MATERIALS AND METHODS
This paper summarizes previously unpublished data regarding interactions of the taxa oregonensis, xanthoptica, and eschscholtzii in central coastal California, mainly from populations ranging along the Pacific Coast from northern Mendocino County to central Monterey County and in the hills east of San Francisco Bay. Although this region encompasses large zones of intergradation (based on morphological studies, ref. 7), for purposes of clarity populations are assigned to taxa. Results are derived from three separate kinds of data: morphological, allozymic, and mitochondrial sequences. Morphological data follow earlier analyses (7, 10), but include a much larger data set. A complex-wide study of proteins (19 populations, 5 of which are relevant to this study, using 26 allozymic loci) laid the foundation for subsequent work (12). A first stage examined 25 loci in 20 populations (n per population=8–22; mean, 13.6) from regions east (East Bay) and north (North Bay) of San Francisco Bay; a second studied 27 loci in 20 East and South Bay populations (n=2–20; mean, 8.6), and a third used 22 of the most relevant loci in 34 populations (n=2–19; mean, 7.0) from the North and South Bay. These will be reported as first, second, and third studies in this paper. It is not possible to directly combine these studies, which were done at different times and used some different buffers, in part because of the large number of alleles detected. This complex data set will be published elsewhere, and only the main results are presented here. Nei (21) genetic distances (D) are reported. Sequences of the cytochrome b gene (664–775 bp) constitute the third kind of data. This is a growing data set (presently including data for over 80 populations), representing an expansion of the initial study (12), and research is actively in progress. Results are based on preliminary analyses of the data.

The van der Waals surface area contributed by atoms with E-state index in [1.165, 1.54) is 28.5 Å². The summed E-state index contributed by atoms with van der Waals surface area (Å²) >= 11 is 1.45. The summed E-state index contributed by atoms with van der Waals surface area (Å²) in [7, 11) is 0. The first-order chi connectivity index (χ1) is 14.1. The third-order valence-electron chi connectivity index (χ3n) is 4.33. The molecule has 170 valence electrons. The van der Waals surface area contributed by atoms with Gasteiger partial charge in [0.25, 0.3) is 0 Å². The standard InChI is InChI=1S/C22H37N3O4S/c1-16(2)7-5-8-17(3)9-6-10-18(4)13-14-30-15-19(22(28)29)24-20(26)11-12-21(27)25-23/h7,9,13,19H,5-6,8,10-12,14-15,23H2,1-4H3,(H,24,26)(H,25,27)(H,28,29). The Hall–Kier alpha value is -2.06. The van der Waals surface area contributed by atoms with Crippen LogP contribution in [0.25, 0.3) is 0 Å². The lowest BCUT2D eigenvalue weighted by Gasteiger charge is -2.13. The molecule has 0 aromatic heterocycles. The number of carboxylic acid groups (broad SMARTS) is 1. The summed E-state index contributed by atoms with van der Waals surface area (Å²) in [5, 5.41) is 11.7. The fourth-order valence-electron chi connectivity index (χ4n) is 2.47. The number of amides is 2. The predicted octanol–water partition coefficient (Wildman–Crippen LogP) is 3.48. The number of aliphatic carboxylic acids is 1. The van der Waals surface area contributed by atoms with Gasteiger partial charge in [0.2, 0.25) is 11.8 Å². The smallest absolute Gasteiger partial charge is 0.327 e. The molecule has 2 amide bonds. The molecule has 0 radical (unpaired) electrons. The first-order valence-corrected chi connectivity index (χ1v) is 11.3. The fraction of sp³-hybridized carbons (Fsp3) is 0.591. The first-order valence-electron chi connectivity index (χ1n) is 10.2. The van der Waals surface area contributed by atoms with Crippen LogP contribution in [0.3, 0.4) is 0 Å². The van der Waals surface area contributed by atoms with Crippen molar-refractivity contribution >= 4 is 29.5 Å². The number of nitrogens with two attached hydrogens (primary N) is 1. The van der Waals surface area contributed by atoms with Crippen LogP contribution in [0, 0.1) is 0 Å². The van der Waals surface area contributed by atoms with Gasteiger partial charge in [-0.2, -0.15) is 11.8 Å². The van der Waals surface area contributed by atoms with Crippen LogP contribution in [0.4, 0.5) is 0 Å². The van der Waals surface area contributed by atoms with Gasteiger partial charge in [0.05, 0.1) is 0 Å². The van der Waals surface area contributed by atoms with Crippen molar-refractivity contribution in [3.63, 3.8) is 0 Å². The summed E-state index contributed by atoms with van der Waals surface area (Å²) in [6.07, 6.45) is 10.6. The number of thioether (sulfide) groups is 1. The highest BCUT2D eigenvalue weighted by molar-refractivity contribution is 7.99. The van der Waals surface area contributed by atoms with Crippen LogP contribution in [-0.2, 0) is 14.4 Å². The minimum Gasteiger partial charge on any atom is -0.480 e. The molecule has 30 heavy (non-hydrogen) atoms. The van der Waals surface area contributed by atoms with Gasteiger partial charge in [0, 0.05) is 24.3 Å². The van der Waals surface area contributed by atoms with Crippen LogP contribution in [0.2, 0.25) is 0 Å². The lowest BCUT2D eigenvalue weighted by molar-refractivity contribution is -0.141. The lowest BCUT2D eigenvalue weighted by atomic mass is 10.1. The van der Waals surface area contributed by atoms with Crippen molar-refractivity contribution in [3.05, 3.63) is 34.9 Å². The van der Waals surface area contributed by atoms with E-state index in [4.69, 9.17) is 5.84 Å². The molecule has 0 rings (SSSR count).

Populations identified as xanthoptica, unblotched salamanders with large amounts of orange pigmentation (especially ventrally) and a bright yellow upper iris, occur in the North, South and East Bay regions and in the west-central Sierra Nevada. This taxon occupies a key position in the ring complex. A zone of morphological intergradation between xanthoptica and eschscholtzii extends from Atascadero northward in the Coast Range to the Monterey Bay region (7). Morphological intergradation of xanthoptica with oregonensis occurs from near Monterey Bay north to the vicinity of Ft. Ross (7). In the Sierra Nevada xanthoptica hybridizes with platensis (14). While acknowledging the validity of the analysis of coloration (7), there is little evidence of the intergradation described above using molecular markers.
General results are summarized in Fig. 2. Although the distribution of xanthoptica is interrupted by major present-day barriers, the taxon maintains some integrity as a unit, especially with respect to coloration and the monophyly of DNA sequences. Minimal D is 0.08 between North Bay and East Bay localities, and 0.05 between East Bay and South Bay localities. However, between South Bay and North Bay localities there is relatively great and varying divergence (D=0.15–0.47). The genetic connection between the North Bay and South Bay appears to be via the East Bay; San Francisco Bay and associated Carquinez Straits (north) and Santa Clara Valley (sooth), which currently interrupt the range, are apparently recent barriers. There are some relatively high D values (to